Is there anything other than reducing power that changes the condition? What happens if you switch to left or right magneto versus running on both mags? What happens if you pull carburetor heat on? Were there any new avionics antennas installed or changed recently? How about the gap seals between the wings and the fuselage?

Jeff, I must confess, it’s troubleshooting like this that typically generates more questions than answers, but I’ve found in the end, the problem will be found and it’s usually something simple that was just overlooked.

I wish I could be of more help, but for the moment, I’ve given this my best shot and I hope it helps you, or at least points you in the right direction.


  1. says

    “The Comanche aircraft accidents are full of this type of accidents where the tail gets destroyed by flutter”

    Can you please show your references for the above statement?

    We researched in flight breakups in various airplanes a year ago, and actually posted the question to the Comanche community, and we could only find two (maybe three) reported Comanche in flight breakups in over 50 years of service. If I recall correctly, one was due to a pilot flying straight into a severe thunderstorm. There were other aircraft that have 10x more airframe failures in comparison.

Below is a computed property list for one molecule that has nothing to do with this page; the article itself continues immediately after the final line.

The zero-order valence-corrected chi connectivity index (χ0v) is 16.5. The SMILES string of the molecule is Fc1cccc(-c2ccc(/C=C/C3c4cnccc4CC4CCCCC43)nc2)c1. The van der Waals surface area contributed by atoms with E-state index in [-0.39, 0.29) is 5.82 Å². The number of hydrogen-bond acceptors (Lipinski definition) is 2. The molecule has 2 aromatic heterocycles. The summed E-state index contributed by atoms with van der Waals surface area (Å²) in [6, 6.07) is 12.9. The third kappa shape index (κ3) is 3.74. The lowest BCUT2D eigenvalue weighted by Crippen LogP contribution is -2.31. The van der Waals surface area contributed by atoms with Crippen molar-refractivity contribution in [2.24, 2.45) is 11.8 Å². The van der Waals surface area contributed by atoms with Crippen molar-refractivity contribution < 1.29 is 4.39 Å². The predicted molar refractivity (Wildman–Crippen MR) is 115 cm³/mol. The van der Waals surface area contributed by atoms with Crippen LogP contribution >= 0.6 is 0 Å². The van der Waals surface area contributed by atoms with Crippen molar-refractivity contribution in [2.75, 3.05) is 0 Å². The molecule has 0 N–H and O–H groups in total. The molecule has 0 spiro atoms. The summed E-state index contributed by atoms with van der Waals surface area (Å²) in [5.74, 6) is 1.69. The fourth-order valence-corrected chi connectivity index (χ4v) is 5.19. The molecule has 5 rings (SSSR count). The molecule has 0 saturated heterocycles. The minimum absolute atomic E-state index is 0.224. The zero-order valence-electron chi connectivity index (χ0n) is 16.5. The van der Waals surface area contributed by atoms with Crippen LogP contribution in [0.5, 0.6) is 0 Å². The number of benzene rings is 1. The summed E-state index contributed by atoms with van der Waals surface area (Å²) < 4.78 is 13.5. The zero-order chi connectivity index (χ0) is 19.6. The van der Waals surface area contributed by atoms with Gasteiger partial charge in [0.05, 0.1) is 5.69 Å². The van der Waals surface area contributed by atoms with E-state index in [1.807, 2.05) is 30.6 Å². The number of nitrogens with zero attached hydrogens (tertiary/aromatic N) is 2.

We’ve also put the Comanche along with several other similar planes through a full battery of flight tests (for flight simulator training programs), and the Comanche was just stellar in virtually every test. This included taking to redline without any hint of tail flutter. Plus, in almost three years of keeping up with conversations in the Comanche community, I can’t recall one owner speaking of issues with tail flutter, so your above comment just seems to come out of the blue.

    It sounds like you had a bad experience with a rare, poorly maintained airplane, and are now scared of the Comanche as a result. This is understandable and part of our human nature, but we don’t want to cast rumors based on just one bad experience in one plane.

    If you have any facts to back up your above statement, please don’t hesitate to share them. We only want facts when it comes to aircraft safety records, not rumors.


  2. George Canale says

    Can you explain the vibration better, I have a similar issue with my piper six but it’s more of a shudder upon leveling off while reducing map. The shudder lasts about 6-7 cycles, you can hear it and feel it. It’s like when you shut down a plane and you hear a dud dud dud dud.

  3. Kenneth Hetge says

    Some late input to the conversation but thought it may help. I ran into a situation very similar to this on a Doyne Conversion IO-540 powered Travelair. We had a vibration in one engine that we could just not track down. We repeatedly installed the balancing kit and balanced the prop. We installed new motor mounts. The mag check on the ground was always good and the timing was good. The plugs were all cleaned and tested a couple of times during the fight. We even pulled the prop and sent it to the shop for balancing.